Russia’s strategic bombers trouble quite Europe
Two F-16 fighter jets of Denmark’s Air Force took off for an on-call mission after Russia’s strategic bombers Tu-160 appeared near the country’s air space.
Radars of the Danish air defense system detected the target at about midnight local time. “We contacted Russians at 00:18 a.m. and escorted them for 18 minutes as they continued to fly in the south-western direction. We accompanied the Russian bombers until pilots of the British Air Force intercepted them. Afterwards, we returned to our airbase,” Danish pilot Peter Melgord said.
Russian bombers have never approached Denmark’s air space so close before. Danish news agency Ritzan said that it was the third incident with the participation of Russian combat aircraft near the borders of Denmark. The previous incident took place on October 30. The Russian bombers flew 120 kilometers far from the air space of the country, a member of NATO.
Russian president stated on August 17 that Russia was going to resume the flights of its strategic aviation in remote areas. The flights were suspended in 1992. Putin particularly stated that the Russian aviation should have a new life.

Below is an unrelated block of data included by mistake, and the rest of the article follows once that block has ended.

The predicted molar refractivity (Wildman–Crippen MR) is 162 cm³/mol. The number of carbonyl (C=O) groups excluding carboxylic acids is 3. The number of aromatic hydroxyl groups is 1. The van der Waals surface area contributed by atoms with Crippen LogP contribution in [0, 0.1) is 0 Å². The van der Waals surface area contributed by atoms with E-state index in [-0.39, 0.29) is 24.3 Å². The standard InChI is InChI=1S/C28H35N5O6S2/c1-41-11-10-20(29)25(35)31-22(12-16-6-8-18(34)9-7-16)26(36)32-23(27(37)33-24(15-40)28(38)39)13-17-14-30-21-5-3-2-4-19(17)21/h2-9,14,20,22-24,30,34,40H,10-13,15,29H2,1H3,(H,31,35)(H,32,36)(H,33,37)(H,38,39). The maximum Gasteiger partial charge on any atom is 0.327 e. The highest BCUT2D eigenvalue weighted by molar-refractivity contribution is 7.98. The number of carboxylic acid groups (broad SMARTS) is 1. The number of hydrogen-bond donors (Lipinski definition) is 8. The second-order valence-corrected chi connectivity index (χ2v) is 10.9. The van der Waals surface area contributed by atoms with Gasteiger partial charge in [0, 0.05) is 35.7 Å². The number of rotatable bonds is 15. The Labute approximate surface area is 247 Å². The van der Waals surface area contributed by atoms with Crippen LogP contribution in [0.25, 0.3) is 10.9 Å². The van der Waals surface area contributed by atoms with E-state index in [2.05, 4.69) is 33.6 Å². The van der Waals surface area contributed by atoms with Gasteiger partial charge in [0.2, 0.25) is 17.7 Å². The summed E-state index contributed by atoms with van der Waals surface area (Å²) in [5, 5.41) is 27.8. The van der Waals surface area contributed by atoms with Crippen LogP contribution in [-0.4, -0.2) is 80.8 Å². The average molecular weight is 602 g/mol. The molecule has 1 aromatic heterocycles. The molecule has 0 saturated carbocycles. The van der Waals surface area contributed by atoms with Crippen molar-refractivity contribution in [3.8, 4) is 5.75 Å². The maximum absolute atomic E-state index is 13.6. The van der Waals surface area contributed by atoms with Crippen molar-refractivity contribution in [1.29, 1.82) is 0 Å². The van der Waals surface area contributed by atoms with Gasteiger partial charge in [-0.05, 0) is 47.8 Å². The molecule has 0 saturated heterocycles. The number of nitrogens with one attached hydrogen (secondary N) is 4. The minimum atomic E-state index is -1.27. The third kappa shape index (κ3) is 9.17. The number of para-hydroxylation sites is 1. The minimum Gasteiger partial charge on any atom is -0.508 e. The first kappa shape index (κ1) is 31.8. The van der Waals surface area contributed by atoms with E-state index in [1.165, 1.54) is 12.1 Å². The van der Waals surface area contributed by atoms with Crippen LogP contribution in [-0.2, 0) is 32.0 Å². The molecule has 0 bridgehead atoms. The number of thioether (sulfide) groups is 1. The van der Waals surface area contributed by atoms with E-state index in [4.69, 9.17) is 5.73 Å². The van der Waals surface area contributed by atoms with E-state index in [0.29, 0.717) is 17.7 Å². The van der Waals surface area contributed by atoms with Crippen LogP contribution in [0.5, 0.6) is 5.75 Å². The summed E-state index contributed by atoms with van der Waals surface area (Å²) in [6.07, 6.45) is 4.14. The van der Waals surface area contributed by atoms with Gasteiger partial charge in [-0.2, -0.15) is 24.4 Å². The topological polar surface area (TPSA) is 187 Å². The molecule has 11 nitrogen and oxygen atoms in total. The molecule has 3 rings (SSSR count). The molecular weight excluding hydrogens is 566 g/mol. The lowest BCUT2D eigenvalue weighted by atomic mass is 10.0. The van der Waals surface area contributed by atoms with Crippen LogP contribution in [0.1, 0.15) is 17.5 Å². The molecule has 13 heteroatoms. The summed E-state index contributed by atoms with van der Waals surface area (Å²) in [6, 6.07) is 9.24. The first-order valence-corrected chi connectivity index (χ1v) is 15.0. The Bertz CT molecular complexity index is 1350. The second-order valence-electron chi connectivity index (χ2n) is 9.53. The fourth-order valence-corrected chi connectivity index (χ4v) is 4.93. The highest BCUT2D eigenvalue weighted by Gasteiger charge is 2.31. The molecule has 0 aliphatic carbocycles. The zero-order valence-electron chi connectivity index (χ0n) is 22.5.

The bombers will patrol the areas of Russia’s active economic activities particularly connected with sea navigation, Putin said.
The news received an extensive coverage in Western press. Many foreign newspapers and magazines wrote that Putin’s decision to resume strategic flights had brought the world back to the cold war era.
Britain’s Typhoon fighter jets took off soon after Putin’s statement: a Russian bomber was approaching the British air space. The Tu-95 bomber eventually returned to Russia.
The Tupolev Tu-160 (NATO reporting name Blackjack) is a supersonic, variable-geometry heavy bomber designed by the Soviet Union. Similar to, but more complex and with more payload capacity than the B-1 Lancer, it was the last Soviet strategic bomber design and the heaviest combat aircraft ever built. Introduced in 1987, production of the aircraft still continues, with 16 currently in service with the Russian Air Force. Its pilots call the Tu-160 the “White Swan”, due to the surprising maneuverability and antiflash white finish of the aircraft.
The Tu-160 bears a strong resemblance to the North American B-1A Lancer, although it is significantly larger, faster and with far greater range. The Blackjack has a blended wing profile and variable-geometry wings, with sweep selectable from 20° to 65°. Full-span slats are used on the leading edges, with double-slotted flaps on the trailing edges. The Tu-160 has a fly-by-wire control system.
Translated by Dmitry Sudakov
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